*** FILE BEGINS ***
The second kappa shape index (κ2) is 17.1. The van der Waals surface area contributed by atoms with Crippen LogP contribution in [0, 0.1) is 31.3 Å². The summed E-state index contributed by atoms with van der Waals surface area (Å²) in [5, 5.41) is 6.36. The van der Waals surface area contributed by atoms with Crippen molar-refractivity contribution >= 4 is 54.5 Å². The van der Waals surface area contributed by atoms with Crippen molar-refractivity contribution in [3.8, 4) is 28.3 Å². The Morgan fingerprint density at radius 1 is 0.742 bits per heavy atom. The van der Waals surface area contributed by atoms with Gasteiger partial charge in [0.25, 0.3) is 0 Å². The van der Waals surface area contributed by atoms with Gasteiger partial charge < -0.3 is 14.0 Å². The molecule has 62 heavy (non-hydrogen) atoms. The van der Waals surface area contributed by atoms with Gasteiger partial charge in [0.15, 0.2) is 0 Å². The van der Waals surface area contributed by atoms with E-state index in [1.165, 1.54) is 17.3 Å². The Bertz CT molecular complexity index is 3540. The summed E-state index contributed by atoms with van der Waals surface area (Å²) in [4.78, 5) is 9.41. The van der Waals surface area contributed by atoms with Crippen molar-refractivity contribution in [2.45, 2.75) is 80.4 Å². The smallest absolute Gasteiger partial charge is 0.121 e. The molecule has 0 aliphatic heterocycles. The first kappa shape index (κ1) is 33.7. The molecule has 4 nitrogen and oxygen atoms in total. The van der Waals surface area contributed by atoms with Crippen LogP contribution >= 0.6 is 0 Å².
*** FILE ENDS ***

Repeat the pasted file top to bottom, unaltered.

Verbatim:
The second kappa shape index (κ2) is 17.1. The van der Waals surface area contributed by atoms with Crippen LogP contribution in [0, 0.1) is 31.3 Å². The summed E-state index contributed by atoms with van der Waals surface area (Å²) in [5, 5.41) is 6.36. The van der Waals surface area contributed by atoms with Crippen molar-refractivity contribution >= 4 is 54.5 Å². The van der Waals surface area contributed by atoms with Crippen molar-refractivity contribution in [3.8, 4) is 28.3 Å². The Morgan fingerprint density at radius 1 is 0.742 bits per heavy atom. The van der Waals surface area contributed by atoms with Gasteiger partial charge in [0.25, 0.3) is 0 Å². The van der Waals surface area contributed by atoms with Gasteiger partial charge < -0.3 is 14.0 Å². The molecule has 62 heavy (non-hydrogen) atoms. The van der Waals surface area contributed by atoms with Gasteiger partial charge in [0.15, 0.2) is 0 Å². The van der Waals surface area contributed by atoms with E-state index in [1.165, 1.54) is 17.3 Å². The Bertz CT molecular complexity index is 3540. The summed E-state index contributed by atoms with van der Waals surface area (Å²) in [4.78, 5) is 9.41. The van der Waals surface area contributed by atoms with Crippen molar-refractivity contribution in [2.45, 2.75) is 80.4 Å². The smallest absolute Gasteiger partial charge is 0.121 e. The molecule has 0 aliphatic heterocycles. The first kappa shape index (κ1) is 33.7. The molecule has 4 nitrogen and oxygen atoms in total. The van der Waals surface area contributed by atoms with Crippen LogP contribution >= 0.6 is 0 Å².